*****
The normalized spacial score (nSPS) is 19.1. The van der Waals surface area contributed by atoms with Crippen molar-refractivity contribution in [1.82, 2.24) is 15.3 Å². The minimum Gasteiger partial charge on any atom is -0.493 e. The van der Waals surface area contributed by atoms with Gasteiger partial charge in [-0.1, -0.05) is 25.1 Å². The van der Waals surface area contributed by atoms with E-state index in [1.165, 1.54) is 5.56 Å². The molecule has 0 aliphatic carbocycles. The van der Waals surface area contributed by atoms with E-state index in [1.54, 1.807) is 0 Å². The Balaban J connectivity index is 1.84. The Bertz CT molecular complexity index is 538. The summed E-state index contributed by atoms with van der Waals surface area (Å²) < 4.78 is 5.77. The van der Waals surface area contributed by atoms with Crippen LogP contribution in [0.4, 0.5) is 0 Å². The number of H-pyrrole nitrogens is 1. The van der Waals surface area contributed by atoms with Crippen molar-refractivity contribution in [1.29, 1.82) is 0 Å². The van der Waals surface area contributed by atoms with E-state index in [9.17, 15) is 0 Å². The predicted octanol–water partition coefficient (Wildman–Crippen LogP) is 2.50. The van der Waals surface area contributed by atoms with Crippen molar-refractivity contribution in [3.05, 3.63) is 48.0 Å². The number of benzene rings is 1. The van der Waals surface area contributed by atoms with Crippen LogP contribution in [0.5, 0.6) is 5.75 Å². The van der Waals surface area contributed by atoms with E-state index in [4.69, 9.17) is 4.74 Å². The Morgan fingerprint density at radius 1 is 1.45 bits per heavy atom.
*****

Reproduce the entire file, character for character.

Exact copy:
The normalized spacial score (nSPS) is 19.1. The van der Waals surface area contributed by atoms with Crippen molar-refractivity contribution in [1.82, 2.24) is 15.3 Å². The minimum Gasteiger partial charge on any atom is -0.493 e. The van der Waals surface area contributed by atoms with Gasteiger partial charge in [-0.1, -0.05) is 25.1 Å². The van der Waals surface area contributed by atoms with E-state index in [1.165, 1.54) is 5.56 Å². The molecule has 0 aliphatic carbocycles. The van der Waals surface area contributed by atoms with E-state index in [1.54, 1.807) is 0 Å². The Balaban J connectivity index is 1.84. The Bertz CT molecular complexity index is 538. The summed E-state index contributed by atoms with van der Waals surface area (Å²) < 4.78 is 5.77. The van der Waals surface area contributed by atoms with Crippen LogP contribution in [0.4, 0.5) is 0 Å². The number of H-pyrrole nitrogens is 1. The van der Waals surface area contributed by atoms with Crippen molar-refractivity contribution in [1.29, 1.82) is 0 Å². The van der Waals surface area contributed by atoms with E-state index in [9.17, 15) is 0 Å². The predicted octanol–water partition coefficient (Wildman–Crippen LogP) is 2.50. The van der Waals surface area contributed by atoms with Crippen molar-refractivity contribution in [3.05, 3.63) is 48.0 Å². The number of benzene rings is 1. The van der Waals surface area contributed by atoms with Crippen LogP contribution in [0.5, 0.6) is 5.75 Å². The van der Waals surface area contributed by atoms with E-state index in [4.69, 9.17) is 4.74 Å². The Morgan fingerprint density at radius 1 is 1.45 bits per heavy atom.